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AUDIO: 5 Paradoxes About Being The Leader No One Talks About

by Greg Yates | Breakthrough Leadership

Ididn’t understand the question. Cindy repeated it for me. “Before I can do that I need to have a title. I need people to know I have authority.”

She had brought the suggestion for improvement on her line and it seemed like a good one. I would have half expected it to be implemented without any pomp and circumstance at all, but now I understood why: Cindy, like far too many others, failed to realize she didn’t have to have a title to be a leader.

Every organization since the beginning of time has struggled with this paradox. And, every organization has seen both ineffective appointed leaders and effective unofficial ones.

When the issue comes up, who does everyone look to? Who offers suggestions, builds the tribal culture and plugs the gaps without a second thought about it? And why is this phenomenon so surprising? That might be another great question.

There are 5 paradoxes about being the leader no one talks about:

1. They Feel Rewarded Without a Reward

We’re all leaders at some level and when we lead, believe me, it is its own reward; having influence on others in a helpful, uplifting, positive way is more satisfying than money.

2. Influence Without Empowerment

When you generously share your influence, your great ideas, your love and your support, you’re leading and your influence grows whether someone has empowered you, entitled you or TOLD you to do it.

You can have influence without external empowerment.

3. Taking Ownership Without Having Ownership

When you lead, you share in the ownership of an idea, a life, an outcome and even in an organization. You don’t have to be an owner, to take ownership.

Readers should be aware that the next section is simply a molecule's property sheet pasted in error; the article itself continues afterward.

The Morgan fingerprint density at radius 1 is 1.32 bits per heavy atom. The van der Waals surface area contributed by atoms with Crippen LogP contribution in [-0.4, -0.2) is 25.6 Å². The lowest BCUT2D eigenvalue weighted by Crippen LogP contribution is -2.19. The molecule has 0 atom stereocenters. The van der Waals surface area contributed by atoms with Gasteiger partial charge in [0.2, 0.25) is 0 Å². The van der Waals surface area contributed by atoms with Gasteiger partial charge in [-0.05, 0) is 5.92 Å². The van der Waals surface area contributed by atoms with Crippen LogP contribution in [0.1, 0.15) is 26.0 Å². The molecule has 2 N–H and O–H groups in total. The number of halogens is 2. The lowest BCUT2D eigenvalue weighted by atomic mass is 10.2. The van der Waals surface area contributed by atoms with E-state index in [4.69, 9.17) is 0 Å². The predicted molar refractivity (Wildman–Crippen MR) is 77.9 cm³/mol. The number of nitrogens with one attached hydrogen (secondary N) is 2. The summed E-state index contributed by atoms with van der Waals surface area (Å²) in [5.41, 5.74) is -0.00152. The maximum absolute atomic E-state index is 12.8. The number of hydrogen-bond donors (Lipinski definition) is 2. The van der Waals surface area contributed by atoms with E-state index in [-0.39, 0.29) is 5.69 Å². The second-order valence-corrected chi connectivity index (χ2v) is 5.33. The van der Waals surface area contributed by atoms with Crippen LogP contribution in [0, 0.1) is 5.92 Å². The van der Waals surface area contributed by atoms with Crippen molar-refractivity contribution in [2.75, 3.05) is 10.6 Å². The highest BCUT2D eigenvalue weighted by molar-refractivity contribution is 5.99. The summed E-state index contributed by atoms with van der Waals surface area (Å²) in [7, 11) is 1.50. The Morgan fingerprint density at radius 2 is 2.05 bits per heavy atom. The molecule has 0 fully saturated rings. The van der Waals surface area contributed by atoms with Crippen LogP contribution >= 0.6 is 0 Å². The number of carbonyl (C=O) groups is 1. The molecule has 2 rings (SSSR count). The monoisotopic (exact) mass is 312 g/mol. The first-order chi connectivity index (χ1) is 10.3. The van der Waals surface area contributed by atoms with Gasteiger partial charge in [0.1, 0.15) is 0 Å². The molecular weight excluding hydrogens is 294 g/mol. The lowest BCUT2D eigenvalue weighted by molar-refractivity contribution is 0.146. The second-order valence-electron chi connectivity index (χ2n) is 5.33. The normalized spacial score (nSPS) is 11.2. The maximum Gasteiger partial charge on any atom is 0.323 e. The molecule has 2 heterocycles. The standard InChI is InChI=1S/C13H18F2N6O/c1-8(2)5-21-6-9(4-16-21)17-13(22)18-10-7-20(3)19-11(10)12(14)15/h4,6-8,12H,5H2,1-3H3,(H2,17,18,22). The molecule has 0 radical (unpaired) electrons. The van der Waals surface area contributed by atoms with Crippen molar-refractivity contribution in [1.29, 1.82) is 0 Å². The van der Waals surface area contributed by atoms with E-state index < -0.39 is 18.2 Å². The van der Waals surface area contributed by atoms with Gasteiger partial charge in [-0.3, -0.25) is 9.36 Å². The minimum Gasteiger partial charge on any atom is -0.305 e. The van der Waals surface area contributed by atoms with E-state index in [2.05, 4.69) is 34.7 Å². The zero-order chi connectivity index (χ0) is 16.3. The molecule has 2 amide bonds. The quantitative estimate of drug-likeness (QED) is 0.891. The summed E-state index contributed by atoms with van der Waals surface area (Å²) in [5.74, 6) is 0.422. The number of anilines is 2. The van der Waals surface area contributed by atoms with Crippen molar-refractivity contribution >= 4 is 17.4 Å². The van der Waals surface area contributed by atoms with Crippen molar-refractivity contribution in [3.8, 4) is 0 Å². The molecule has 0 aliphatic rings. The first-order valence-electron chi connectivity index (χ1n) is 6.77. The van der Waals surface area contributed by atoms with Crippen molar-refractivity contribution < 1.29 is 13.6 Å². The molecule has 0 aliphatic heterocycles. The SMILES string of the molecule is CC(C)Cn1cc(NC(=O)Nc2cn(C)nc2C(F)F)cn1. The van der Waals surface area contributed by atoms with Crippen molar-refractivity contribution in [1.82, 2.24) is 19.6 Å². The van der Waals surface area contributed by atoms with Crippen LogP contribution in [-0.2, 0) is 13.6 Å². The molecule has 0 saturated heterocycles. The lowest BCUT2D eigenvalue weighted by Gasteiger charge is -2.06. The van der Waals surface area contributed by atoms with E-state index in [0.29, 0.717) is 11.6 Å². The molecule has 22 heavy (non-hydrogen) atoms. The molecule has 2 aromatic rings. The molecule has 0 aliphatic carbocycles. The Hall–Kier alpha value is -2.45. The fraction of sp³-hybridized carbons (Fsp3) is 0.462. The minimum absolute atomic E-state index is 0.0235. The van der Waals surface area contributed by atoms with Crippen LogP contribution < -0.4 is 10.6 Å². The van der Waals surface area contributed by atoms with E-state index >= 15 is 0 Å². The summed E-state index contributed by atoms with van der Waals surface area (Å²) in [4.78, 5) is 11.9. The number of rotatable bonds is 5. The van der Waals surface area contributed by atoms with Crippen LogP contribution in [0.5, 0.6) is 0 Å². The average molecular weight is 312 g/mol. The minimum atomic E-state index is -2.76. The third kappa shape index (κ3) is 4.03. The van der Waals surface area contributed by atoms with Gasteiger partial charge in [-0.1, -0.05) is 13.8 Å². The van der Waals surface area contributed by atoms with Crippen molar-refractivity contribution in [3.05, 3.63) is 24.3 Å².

4. Having Followers When You’re Not Their Leader

Generous leadership generates followers without looking for them.

Regardless the appointed leader, momentum is identified by others who will follow, even if you don’t have a title.

5. Being an Agent for Change When Nobody Realizes They Are Changing

Leadership means leading change and the best change of all happens when nobody knows they are changing.

True uncommon leadership inspires and leads change without the demands of external policy or lines in the sand.

Being a great leader means leading even when nobody is talking about it. And that’s Breakthrough Leadership.

Add your comments to the conversation:

Which of these leadership paradoxes have you experienced in your own career?

Post your reply below.

About Greg

Greg Yates has been a Chicago area businessman for over 30 years. He’s the author of the book, "Broken - How Being Broken Unlocked The Greatest Success of My Life". He has simultaneously owned 14 different businesses in a variety of industries; including real estate, manufacturing, payroll, and technology. Greg has also been an investor and a board member. He attended Olivet Nazarene University. He has a passion for flying. He’s had a pilot’s license for over 30 years and owned a variety of airplanes. Greg and his wife Vicki have been married over 37 years. They have a son, a daughter and seven grandchildren.

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